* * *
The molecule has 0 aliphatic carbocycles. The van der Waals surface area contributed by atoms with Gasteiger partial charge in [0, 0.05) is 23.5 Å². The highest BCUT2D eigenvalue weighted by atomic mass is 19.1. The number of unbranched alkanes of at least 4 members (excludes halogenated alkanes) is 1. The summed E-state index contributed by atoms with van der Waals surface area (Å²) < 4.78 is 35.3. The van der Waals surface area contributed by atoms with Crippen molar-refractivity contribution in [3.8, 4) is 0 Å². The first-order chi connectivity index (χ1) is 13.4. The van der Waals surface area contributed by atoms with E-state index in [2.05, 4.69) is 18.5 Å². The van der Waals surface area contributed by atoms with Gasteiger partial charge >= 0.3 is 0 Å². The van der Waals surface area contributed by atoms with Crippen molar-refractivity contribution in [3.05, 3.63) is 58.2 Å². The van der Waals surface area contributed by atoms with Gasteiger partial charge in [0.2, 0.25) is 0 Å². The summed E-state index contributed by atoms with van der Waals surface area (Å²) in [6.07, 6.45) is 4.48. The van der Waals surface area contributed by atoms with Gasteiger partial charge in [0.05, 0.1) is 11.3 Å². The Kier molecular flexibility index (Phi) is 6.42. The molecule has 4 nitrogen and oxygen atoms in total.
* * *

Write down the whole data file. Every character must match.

The molecule has 0 aliphatic carbocycles. The van der Waals surface area contributed by atoms with Gasteiger partial charge in [0, 0.05) is 23.5 Å². The highest BCUT2D eigenvalue weighted by atomic mass is 19.1. The number of unbranched alkanes of at least 4 members (excludes halogenated alkanes) is 1. The summed E-state index contributed by atoms with van der Waals surface area (Å²) < 4.78 is 35.3. The van der Waals surface area contributed by atoms with Crippen molar-refractivity contribution in [3.8, 4) is 0 Å². The first-order chi connectivity index (χ1) is 13.4. The van der Waals surface area contributed by atoms with E-state index in [2.05, 4.69) is 18.5 Å². The van der Waals surface area contributed by atoms with Gasteiger partial charge >= 0.3 is 0 Å². The van der Waals surface area contributed by atoms with Crippen molar-refractivity contribution in [3.05, 3.63) is 58.2 Å². The van der Waals surface area contributed by atoms with Gasteiger partial charge in [0.2, 0.25) is 0 Å². The summed E-state index contributed by atoms with van der Waals surface area (Å²) in [6.07, 6.45) is 4.48. The van der Waals surface area contributed by atoms with Gasteiger partial charge in [0.05, 0.1) is 11.3 Å². The Kier molecular flexibility index (Phi) is 6.42. The molecule has 4 nitrogen and oxygen atoms in total.